I think it is going to be a long time before a robot is able to do my job. I could of course be wrong, but I hope not, and and the more I think about it, I don’t think I am.

A coaching robot would have to be an extremely comprehensive device. It would have to have extraordinary sensory input but also operate with a framework that properly understands the variety of ways that humans communicate and therefore learn.

“I’m sorry Dave, I’m afraid I can’t do that.”

It would have to understand the subtly perceived, but very complex, cultural aspects of people’s backgrounds. It would need to understand when visual or auditory cues are needed (not that there is some sort of learning style/coaching style matching that we want to get caught up it. Discussion for another time), what metaphors might be useful, what to emphasize and what specifically not to emphasize, or else create a new problem. This is how people learn, they mimic things, they take on corrections, they self-analyze, they improve.

Real time coaching in our life-time may never be super-ceded. Surely, it would be cost prohibitive to the extent that no robot anytime soon could become cheap enough that it could compete with a human coach.

It would have to anticipate and be ready to see the over-correction.

The over-correction is essentially what you at least want to see in real time. New athletes cannot go on feel, they do not have a ‘feel’. They will start at a position, move to the next position and move inefficiently. They will attempt to correct it based on feedback and will get that wrong. This is okay, this is necessary, and during this period, adaptive coaching strategies may find a quicker easier path to achieve the goal that departs from the starting model.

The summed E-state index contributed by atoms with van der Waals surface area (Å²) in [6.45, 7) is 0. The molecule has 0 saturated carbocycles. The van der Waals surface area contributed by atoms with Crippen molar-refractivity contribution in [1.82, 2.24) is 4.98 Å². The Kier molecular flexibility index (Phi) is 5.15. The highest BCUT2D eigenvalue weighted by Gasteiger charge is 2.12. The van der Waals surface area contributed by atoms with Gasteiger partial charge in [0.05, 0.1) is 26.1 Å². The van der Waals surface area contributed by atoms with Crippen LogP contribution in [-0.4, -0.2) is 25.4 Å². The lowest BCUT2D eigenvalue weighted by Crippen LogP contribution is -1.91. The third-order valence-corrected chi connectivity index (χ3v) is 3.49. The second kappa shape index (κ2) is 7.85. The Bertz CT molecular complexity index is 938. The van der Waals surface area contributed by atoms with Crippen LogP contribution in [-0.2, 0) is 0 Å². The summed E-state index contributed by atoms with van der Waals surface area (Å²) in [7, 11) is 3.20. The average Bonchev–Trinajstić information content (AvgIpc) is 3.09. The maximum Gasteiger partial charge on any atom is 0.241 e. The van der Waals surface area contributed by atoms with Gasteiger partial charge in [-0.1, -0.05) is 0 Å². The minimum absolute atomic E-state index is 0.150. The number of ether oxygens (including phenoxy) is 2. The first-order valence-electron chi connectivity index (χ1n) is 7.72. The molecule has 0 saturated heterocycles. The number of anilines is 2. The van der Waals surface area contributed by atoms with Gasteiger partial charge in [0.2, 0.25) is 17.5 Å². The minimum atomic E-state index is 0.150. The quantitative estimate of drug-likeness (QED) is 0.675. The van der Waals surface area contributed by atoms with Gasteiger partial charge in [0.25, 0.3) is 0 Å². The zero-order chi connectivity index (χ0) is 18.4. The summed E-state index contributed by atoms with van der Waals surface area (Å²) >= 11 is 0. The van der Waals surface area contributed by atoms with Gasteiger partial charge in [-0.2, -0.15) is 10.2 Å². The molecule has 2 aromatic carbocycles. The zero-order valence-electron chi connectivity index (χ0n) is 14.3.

“You bubble-headed-boobie!”


The only frustrating reps in coaching are when you see no change. No use of control by the athlete upon their own body. The likelihood is that they behave as if they have bodies as opposed to that they are bodies. Skill installation and nervous system development is not the same as more common energy system stress. The exercising community is primarily used to perceiving energy system stress; much less so strength fatigue. They jog, they swim, they ‘condition’ they have laborious jobs they sense endurance failures. Strength is not a consideration because strength is never developed in any way close to their genetic potential and it is rarely exposed to its end range.

Generally the average person only considers strength when it comes time to help their neighbor move house. They get on the end of the couch and enter an unfamiliar world. This is more than just the energy system stress that their body more regularly encounters. Its not unusual for someone to live their whole life and develop very little of what their bodies are capable of physically, such is the limitation of what they develop. ‘Getting puffed’, ‘feeling tired’, ‘nausea’ is where their physical stress have taken them, not ‘how much weight? how far did it move?

Moving between static positions, developing locomotion, progressing to tonic or ballistic emphasis is something we have spoken about before. Its a basic conceptual teaching progression for physical skills. But a world where robots and computers program humans rather than the other way around would need to greatly advance.



Instead of assembling sums of data and plotting towards a pre-constructed end goal, there would need to be the ultimate role reversal. But whilst HAL 9000 and anything like ‘him’ is Heuristic and therefore uses algorithms to create rational decision making, adaptive humans working with adaptive coaches pose a much greater challenge than just a game of chess.



CAPTCHA technology is holding back the tide on spambots; meanwhile, human coaches are waiting to see the over-correction.